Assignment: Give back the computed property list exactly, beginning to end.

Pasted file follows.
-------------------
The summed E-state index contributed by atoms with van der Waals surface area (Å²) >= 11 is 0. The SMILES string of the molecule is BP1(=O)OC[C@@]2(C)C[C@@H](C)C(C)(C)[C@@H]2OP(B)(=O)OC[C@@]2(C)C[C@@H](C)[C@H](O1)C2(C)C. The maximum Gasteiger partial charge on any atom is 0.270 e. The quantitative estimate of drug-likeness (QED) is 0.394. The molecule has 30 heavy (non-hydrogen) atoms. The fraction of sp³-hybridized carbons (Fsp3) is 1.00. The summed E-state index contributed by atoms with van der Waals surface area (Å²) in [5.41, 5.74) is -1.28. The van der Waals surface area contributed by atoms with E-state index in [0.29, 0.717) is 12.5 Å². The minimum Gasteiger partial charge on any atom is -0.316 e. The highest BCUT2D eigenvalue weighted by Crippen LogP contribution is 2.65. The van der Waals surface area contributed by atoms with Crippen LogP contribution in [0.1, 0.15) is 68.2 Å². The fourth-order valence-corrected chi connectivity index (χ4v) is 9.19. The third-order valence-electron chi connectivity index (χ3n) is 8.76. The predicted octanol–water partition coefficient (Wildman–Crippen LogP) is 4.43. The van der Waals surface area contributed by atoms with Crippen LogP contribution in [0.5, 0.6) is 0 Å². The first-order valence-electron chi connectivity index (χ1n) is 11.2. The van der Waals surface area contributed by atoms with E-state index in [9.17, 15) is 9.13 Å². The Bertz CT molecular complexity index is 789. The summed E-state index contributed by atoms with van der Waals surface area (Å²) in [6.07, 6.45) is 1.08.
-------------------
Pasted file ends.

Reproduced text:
The summed E-state index contributed by atoms with van der Waals surface area (Å²) >= 11 is 0. The SMILES string of the molecule is BP1(=O)OC[C@@]2(C)C[C@@H](C)C(C)(C)[C@@H]2OP(B)(=O)OC[C@@]2(C)C[C@@H](C)[C@H](O1)C2(C)C. The maximum Gasteiger partial charge on any atom is 0.270 e. The quantitative estimate of drug-likeness (QED) is 0.394. The molecule has 30 heavy (non-hydrogen) atoms. The fraction of sp³-hybridized carbons (Fsp3) is 1.00. The summed E-state index contributed by atoms with van der Waals surface area (Å²) in [5.41, 5.74) is -1.28. The van der Waals surface area contributed by atoms with E-state index in [0.29, 0.717) is 12.5 Å². The minimum Gasteiger partial charge on any atom is -0.316 e. The highest BCUT2D eigenvalue weighted by Crippen LogP contribution is 2.65. The van der Waals surface area contributed by atoms with Crippen LogP contribution in [0.1, 0.15) is 68.2 Å². The fourth-order valence-corrected chi connectivity index (χ4v) is 9.19. The third-order valence-electron chi connectivity index (χ3n) is 8.76. The predicted octanol–water partition coefficient (Wildman–Crippen LogP) is 4.43. The van der Waals surface area contributed by atoms with Crippen LogP contribution in [0.5, 0.6) is 0 Å². The first-order valence-electron chi connectivity index (χ1n) is 11.2. The van der Waals surface area contributed by atoms with E-state index in [9.17, 15) is 9.13 Å². The Bertz CT molecular complexity index is 789. The summed E-state index contributed by atoms with van der Waals surface area (Å²) in [6.07, 6.45) is 1.08.